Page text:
"Neoclassical." Basically, what I do is a simplified version of
classical music. My compositions, though, are totally melody-driven.
Rather than trying to compose something complex and significant,
I keep things simple and to the point. I have a musical idea,
develop it, put a twist on it, and then wrap up the song.
Streaming MP3: "Home"
Nevue's musical goal is to evoke more complex, inward emotions.
from Germany, for example, paints pictures of odd, quiet
and lovely moments. The title song starts on a simple ostinato figure
with a rhythm that has a stridency that evokes the historic, stately
feel of Germany.
"Racing the Northern Lights" takes you on a wintery
drive in the north country at the early afternoon sunset. Other
highlights include "The Kindness of Strangers," a tune that evokes
the feelings of gratitude and warmth that only a stranger in a strange
land can feel when confronted with need hospitality, the ultra romantic
"Castle Hunting" and "Big Snow in Salzburg," his affirmative answer
to Debussy's "Snowflakes Are Dancing."
On Postcards From Germany how are the places
that the pieces are named after related to the pieces themselves?
Nevue] The album, as is probably obvious, was inspired by
a trip my wife and I took to Germany and the surrounding areas
in 1998. The trip was such an amazing adventure. Germany is a
magical place, filled with ancient castles and cathedrals. And
the countryside, particular in Bavaria, is simply stunning. There
were days my wife and I felt like we were exploring a fairytale
world. I just loved it. After we arrived back in the States, I
found my mind returning again and again to Germany. I missed it.
Before long, I began to put some of my favorite memories to music,
trying to capture, in some small way, the moments that made the
biggest impact on me. That's how the album, a collection of musical
'postcards', came to be.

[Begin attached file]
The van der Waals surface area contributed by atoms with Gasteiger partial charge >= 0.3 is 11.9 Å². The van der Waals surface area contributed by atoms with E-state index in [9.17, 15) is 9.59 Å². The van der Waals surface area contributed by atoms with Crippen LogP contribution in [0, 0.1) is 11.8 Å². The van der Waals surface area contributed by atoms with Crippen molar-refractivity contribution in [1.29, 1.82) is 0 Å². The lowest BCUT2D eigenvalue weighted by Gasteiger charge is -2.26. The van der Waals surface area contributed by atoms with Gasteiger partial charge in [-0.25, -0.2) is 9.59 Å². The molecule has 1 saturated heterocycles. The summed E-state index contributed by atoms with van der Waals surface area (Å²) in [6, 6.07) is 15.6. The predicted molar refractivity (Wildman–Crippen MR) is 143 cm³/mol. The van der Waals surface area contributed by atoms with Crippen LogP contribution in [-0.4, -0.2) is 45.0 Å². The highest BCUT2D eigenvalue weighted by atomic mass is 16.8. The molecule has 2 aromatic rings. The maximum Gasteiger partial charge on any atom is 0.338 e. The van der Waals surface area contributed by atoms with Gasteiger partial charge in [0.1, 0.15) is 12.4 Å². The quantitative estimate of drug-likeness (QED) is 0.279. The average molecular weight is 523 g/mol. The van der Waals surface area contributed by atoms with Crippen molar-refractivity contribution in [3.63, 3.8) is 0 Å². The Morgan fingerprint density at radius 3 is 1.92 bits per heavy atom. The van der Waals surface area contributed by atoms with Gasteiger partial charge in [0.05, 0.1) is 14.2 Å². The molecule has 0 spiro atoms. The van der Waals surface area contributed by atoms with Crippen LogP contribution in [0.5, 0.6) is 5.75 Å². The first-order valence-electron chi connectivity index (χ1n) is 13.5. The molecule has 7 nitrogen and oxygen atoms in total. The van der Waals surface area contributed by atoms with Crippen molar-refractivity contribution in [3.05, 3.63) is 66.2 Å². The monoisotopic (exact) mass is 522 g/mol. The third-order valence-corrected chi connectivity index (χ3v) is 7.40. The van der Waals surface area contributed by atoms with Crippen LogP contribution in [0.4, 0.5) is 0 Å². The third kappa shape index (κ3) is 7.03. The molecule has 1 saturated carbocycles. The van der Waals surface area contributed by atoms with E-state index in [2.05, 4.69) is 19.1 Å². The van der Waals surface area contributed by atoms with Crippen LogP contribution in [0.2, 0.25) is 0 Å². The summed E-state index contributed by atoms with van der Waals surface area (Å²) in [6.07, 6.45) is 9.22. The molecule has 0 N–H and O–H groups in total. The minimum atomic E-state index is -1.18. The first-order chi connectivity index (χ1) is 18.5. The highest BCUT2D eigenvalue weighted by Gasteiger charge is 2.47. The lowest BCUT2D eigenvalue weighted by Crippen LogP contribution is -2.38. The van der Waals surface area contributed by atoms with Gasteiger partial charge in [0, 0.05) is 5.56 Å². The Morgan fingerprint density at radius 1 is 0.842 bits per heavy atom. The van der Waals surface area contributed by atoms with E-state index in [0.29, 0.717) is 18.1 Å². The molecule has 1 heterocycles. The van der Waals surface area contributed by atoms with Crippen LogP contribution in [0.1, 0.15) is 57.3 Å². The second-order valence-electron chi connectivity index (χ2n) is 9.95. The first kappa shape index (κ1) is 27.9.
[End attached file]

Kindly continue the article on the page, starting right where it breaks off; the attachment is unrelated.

Streaming MP3: "No
How did you come up with the idea for your book
How to Promote Your Music Successfully on th Internet?
[David Nevue] Well, I started promoting my
music on the Internet in 1995. When I began to have some success
at it, I thought to myself, "Man, I wish someone had shown me
how to do all this." So, I thought, why not be that guy? Why not
be the person who shows other musicians what works and what doesn't?
So, in November 1997 I release the first edition of my book. I
just released the Fall 2003 edition and I'm finishing up the 2004
Nevue also has created The Music Biz Academy (www.musicbizacademy.com),
an information repository. It is, he says, "an archive of everything
I've known and learned about the music business." He covers all
aspects of the topic, including music industry news, career opportunities,
and a directory of carefully selected resources for independent
With his spirit-lifting music and his humble, yet
authoritative and radical approach to spreading his music, he is
a different kind of music figure. And a much needed one. Besides
offering his music on his own website, his CDs can be found at MP3.com,
Amazon.com. CD Baby, and FaveStreet.
by the MusicDish
Network. Copyright © Tag
It 2003 - Republished with Permission. All Rights Reserved.